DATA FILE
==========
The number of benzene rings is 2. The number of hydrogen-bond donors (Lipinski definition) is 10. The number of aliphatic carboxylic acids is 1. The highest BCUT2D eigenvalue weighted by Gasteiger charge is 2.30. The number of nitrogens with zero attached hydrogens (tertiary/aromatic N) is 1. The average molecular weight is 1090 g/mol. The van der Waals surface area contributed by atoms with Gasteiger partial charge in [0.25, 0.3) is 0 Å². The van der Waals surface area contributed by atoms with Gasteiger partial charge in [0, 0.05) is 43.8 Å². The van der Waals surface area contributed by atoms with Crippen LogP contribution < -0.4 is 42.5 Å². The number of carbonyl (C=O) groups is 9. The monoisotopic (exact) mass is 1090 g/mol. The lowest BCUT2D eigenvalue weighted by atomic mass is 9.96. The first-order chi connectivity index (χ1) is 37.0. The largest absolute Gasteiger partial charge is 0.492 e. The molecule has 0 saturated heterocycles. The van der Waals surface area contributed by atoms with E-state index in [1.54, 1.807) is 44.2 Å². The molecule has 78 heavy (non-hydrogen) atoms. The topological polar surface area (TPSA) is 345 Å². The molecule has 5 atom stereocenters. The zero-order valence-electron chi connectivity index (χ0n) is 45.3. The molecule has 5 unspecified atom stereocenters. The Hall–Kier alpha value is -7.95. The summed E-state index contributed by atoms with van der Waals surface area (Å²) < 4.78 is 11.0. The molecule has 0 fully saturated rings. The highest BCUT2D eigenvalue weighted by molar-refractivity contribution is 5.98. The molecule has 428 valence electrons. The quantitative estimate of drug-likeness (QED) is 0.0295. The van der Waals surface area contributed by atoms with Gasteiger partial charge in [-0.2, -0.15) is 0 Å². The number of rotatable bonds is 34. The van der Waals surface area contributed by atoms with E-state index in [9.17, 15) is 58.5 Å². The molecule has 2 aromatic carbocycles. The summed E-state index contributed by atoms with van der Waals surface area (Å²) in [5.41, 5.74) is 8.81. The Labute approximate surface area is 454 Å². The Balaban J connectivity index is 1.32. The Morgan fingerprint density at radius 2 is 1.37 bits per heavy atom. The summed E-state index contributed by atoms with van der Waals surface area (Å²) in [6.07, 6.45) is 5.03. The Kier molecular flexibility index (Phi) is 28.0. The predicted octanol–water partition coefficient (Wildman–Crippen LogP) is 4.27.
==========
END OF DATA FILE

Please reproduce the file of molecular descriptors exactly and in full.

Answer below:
The number of benzene rings is 2. The number of hydrogen-bond donors (Lipinski definition) is 10. The number of aliphatic carboxylic acids is 1. The highest BCUT2D eigenvalue weighted by Gasteiger charge is 2.30. The number of nitrogens with zero attached hydrogens (tertiary/aromatic N) is 1. The average molecular weight is 1090 g/mol. The van der Waals surface area contributed by atoms with Gasteiger partial charge in [0.25, 0.3) is 0 Å². The van der Waals surface area contributed by atoms with Gasteiger partial charge in [0, 0.05) is 43.8 Å². The van der Waals surface area contributed by atoms with Crippen LogP contribution < -0.4 is 42.5 Å². The number of carbonyl (C=O) groups is 9. The monoisotopic (exact) mass is 1090 g/mol. The lowest BCUT2D eigenvalue weighted by atomic mass is 9.96. The first-order chi connectivity index (χ1) is 37.0. The largest absolute Gasteiger partial charge is 0.492 e. The molecule has 0 saturated heterocycles. The van der Waals surface area contributed by atoms with E-state index in [1.54, 1.807) is 44.2 Å². The molecule has 78 heavy (non-hydrogen) atoms. The topological polar surface area (TPSA) is 345 Å². The molecule has 5 atom stereocenters. The zero-order valence-electron chi connectivity index (χ0n) is 45.3. The molecule has 5 unspecified atom stereocenters. The Hall–Kier alpha value is -7.95. The summed E-state index contributed by atoms with van der Waals surface area (Å²) < 4.78 is 11.0. The molecule has 0 fully saturated rings. The highest BCUT2D eigenvalue weighted by molar-refractivity contribution is 5.98. The molecule has 428 valence electrons. The quantitative estimate of drug-likeness (QED) is 0.0295. The van der Waals surface area contributed by atoms with Gasteiger partial charge in [-0.2, -0.15) is 0 Å². The number of rotatable bonds is 34. The van der Waals surface area contributed by atoms with E-state index in [9.17, 15) is 58.5 Å². The molecule has 2 aromatic carbocycles. The summed E-state index contributed by atoms with van der Waals surface area (Å²) in [5.41, 5.74) is 8.81. The Labute approximate surface area is 454 Å². The Balaban J connectivity index is 1.32. The Morgan fingerprint density at radius 2 is 1.37 bits per heavy atom. The summed E-state index contributed by atoms with van der Waals surface area (Å²) in [6.07, 6.45) is 5.03. The Kier molecular flexibility index (Phi) is 28.0. The predicted octanol–water partition coefficient (Wildman–Crippen LogP) is 4.27.